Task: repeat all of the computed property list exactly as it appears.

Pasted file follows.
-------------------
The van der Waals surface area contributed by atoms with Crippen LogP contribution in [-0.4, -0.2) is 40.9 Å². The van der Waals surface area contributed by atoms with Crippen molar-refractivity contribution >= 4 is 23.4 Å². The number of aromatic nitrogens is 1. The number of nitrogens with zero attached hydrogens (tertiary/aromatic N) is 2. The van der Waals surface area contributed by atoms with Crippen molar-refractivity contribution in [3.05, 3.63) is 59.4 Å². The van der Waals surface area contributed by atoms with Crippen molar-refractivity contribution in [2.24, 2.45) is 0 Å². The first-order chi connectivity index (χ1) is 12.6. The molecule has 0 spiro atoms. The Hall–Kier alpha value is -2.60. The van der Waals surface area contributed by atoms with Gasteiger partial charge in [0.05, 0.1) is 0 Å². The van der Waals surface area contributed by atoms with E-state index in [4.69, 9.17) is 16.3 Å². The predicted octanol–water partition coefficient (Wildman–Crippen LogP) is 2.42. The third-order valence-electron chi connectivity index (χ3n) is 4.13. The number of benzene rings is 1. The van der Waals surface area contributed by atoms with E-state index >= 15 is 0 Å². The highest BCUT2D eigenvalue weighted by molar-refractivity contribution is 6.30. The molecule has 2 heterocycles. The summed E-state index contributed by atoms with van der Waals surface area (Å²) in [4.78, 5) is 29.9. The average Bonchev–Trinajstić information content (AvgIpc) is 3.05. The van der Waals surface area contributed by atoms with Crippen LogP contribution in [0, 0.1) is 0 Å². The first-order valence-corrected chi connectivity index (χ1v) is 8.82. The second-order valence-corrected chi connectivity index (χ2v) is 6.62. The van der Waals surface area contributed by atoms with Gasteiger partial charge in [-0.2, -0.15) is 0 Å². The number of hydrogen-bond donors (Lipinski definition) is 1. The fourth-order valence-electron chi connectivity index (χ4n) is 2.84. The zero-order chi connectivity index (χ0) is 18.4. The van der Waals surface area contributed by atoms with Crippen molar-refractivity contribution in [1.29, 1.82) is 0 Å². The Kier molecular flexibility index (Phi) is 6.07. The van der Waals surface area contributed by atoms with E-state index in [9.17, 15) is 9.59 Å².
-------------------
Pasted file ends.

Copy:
The van der Waals surface area contributed by atoms with Crippen LogP contribution in [-0.4, -0.2) is 40.9 Å². The van der Waals surface area contributed by atoms with Crippen molar-refractivity contribution >= 4 is 23.4 Å². The number of aromatic nitrogens is 1. The number of nitrogens with zero attached hydrogens (tertiary/aromatic N) is 2. The van der Waals surface area contributed by atoms with Crippen molar-refractivity contribution in [3.05, 3.63) is 59.4 Å². The van der Waals surface area contributed by atoms with Crippen molar-refractivity contribution in [2.24, 2.45) is 0 Å². The first-order chi connectivity index (χ1) is 12.6. The molecule has 0 spiro atoms. The Hall–Kier alpha value is -2.60. The van der Waals surface area contributed by atoms with Gasteiger partial charge in [0.05, 0.1) is 0 Å². The van der Waals surface area contributed by atoms with E-state index in [4.69, 9.17) is 16.3 Å². The predicted octanol–water partition coefficient (Wildman–Crippen LogP) is 2.42. The third-order valence-electron chi connectivity index (χ3n) is 4.13. The number of benzene rings is 1. The van der Waals surface area contributed by atoms with E-state index >= 15 is 0 Å². The highest BCUT2D eigenvalue weighted by molar-refractivity contribution is 6.30. The molecule has 2 heterocycles. The summed E-state index contributed by atoms with van der Waals surface area (Å²) in [4.78, 5) is 29.9. The average Bonchev–Trinajstić information content (AvgIpc) is 3.05. The van der Waals surface area contributed by atoms with Crippen LogP contribution in [0, 0.1) is 0 Å². The first-order valence-corrected chi connectivity index (χ1v) is 8.82. The second-order valence-corrected chi connectivity index (χ2v) is 6.62. The van der Waals surface area contributed by atoms with Gasteiger partial charge in [-0.2, -0.15) is 0 Å². The number of hydrogen-bond donors (Lipinski definition) is 1. The fourth-order valence-electron chi connectivity index (χ4n) is 2.84. The zero-order chi connectivity index (χ0) is 18.4. The van der Waals surface area contributed by atoms with Crippen molar-refractivity contribution in [1.29, 1.82) is 0 Å². The Kier molecular flexibility index (Phi) is 6.07. The van der Waals surface area contributed by atoms with E-state index in [9.17, 15) is 9.59 Å².